The retail industry has called on the government to take action to stop abuse and violence towards workers. 

Copy of Shopworker attack

One year on since the Home Office closed its consultation on violence and abuse against shopworkers, the Association of Convenience Stores (ACS), using data from the Commercial Victimisation Survey estimates that there have been over half a million incidents of verbal abuse, threats and physical violence suffered by people working in the retail and wholesale sector.

ACS chief executive James Lowman urged the government to take action. “Retailers and their colleagues working in shops have been on the front line throughout this pandemic. Despite keeping their communities fed and connected, people working in convenience stores have still been subject to a significant amount of unwarranted and unacceptable abuse. It remains the case that the justice system is not doing enough to tackle the cycle of repeat offending, and retailers lack confidence in the police’s ability to deal with crimes committed against their business. We’re once again sending a clear message to the government that action is needed to support our members and the 405,000 colleagues that they employ.”

Increase in incidents 

Figures from ACS’ Covid-19 Impact Survey, released last month, show that 40% of convenience retailers have seen an increase of violence and abuse from customers in their stores since the start of lockdown. It also reported that many shopworkers have also faced Covid-19 related threats, such as coughing and spitting.

The 2020 ACS Crime Report, released in March, also showed that 83% of people who work in the convenience sector have been subject to verbal abuse over the last year. The most common triggers for violence and abuse are encountering shop thieves, enforcing age restrictions, and refusing the sale of alcohol to intoxicated customers.

The Co-op has also called for action on the issue. It reported that store crime has increased by more than 140% in the year to May 2020 and that 1,350 attacks on staff were recorded by mid-June.

Co-op Food CEO Jo Whitfield said: “Last year, more than 600 of my colleagues bravely took the time to share their own experiences of abuse, violence and intimidation with the Home Office as part of their call for evidence. Yet here we are, a year on since the consultation closed and there has still been no response. My colleagues need to have their contributions acknowledged in order to know that the Government takes retail crime seriously. This issue is not going away, it’s just getting worse thanks to the onset of Coronavirus.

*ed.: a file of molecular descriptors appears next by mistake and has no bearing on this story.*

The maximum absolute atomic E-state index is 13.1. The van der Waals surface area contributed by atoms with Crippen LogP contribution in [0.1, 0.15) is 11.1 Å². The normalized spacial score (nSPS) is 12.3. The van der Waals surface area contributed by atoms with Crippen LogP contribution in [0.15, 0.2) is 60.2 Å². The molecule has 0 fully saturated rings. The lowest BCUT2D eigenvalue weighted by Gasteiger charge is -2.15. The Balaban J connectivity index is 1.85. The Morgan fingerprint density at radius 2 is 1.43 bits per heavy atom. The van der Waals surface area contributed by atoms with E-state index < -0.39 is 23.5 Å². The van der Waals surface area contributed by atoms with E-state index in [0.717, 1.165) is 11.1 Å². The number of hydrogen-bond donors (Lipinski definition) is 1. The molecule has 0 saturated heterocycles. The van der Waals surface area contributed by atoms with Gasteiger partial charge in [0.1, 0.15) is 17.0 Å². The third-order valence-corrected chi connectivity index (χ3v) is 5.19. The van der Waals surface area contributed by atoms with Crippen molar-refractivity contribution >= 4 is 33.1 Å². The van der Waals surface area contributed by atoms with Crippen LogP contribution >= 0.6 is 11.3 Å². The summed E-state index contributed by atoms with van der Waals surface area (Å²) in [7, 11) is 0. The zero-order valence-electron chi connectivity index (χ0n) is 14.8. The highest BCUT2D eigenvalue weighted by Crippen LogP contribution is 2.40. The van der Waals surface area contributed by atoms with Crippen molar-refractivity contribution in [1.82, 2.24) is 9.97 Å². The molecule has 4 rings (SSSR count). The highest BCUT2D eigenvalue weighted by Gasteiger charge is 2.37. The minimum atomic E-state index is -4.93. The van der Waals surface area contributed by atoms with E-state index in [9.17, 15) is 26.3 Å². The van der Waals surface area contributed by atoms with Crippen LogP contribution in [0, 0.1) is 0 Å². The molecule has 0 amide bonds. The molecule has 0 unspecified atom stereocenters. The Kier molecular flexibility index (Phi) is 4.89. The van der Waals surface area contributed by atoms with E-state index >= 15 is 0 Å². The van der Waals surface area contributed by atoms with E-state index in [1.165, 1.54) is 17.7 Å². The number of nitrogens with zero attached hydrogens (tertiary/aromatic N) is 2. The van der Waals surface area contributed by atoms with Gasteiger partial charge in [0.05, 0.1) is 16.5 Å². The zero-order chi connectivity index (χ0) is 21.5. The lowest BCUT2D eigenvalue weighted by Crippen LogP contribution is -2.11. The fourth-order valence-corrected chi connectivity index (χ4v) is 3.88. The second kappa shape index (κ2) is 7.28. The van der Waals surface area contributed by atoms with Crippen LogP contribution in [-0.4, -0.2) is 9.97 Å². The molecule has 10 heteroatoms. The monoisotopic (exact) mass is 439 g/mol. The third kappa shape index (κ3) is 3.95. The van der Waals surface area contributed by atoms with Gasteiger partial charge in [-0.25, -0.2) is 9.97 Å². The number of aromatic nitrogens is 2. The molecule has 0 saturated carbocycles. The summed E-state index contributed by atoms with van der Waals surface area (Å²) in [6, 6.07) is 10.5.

“The role played by shop workers in serving their communities, particularly doing the last twelve weeks, is nothing short of amazing and they have rightly been deemed as key workers who are playing an essential role in keeping the nation fed. Yet despite this recognition, they are continually disrespected and have to contend with unprecedented levels of violence and abuse on a daily basis. This is not a Co-op problem, it’s a societal one that all retailers are concerned about.

Whitfield urged support for the Assaults on Retail Workers (Offences) Bill which is due for a second reading on 11 September 2020. The Bill states that because shop workers have responsibilities to uphold the law on age restricted products, they should be afforded greater protection in carrying out those public duties.

General secretary of shopworkers’ union USDAW Paddy Lillis added: “At a time when we should all be working together to get through this crisis, it is a disgrace that people working to keep food on the shelves for their local communities are being abused and assaulted. Urgent action is required. Our message is clear, abuse is not part of the job.

“We want the government to legislate for stiffer penalties for those who assault workers; a simple stand-alone offence that is widely recognised and understood by the public, police, CPS, the judiciary and most importantly criminals. Retail staff have a crucial role in our communities and that role must be valued and respected, they deserve the protection of the law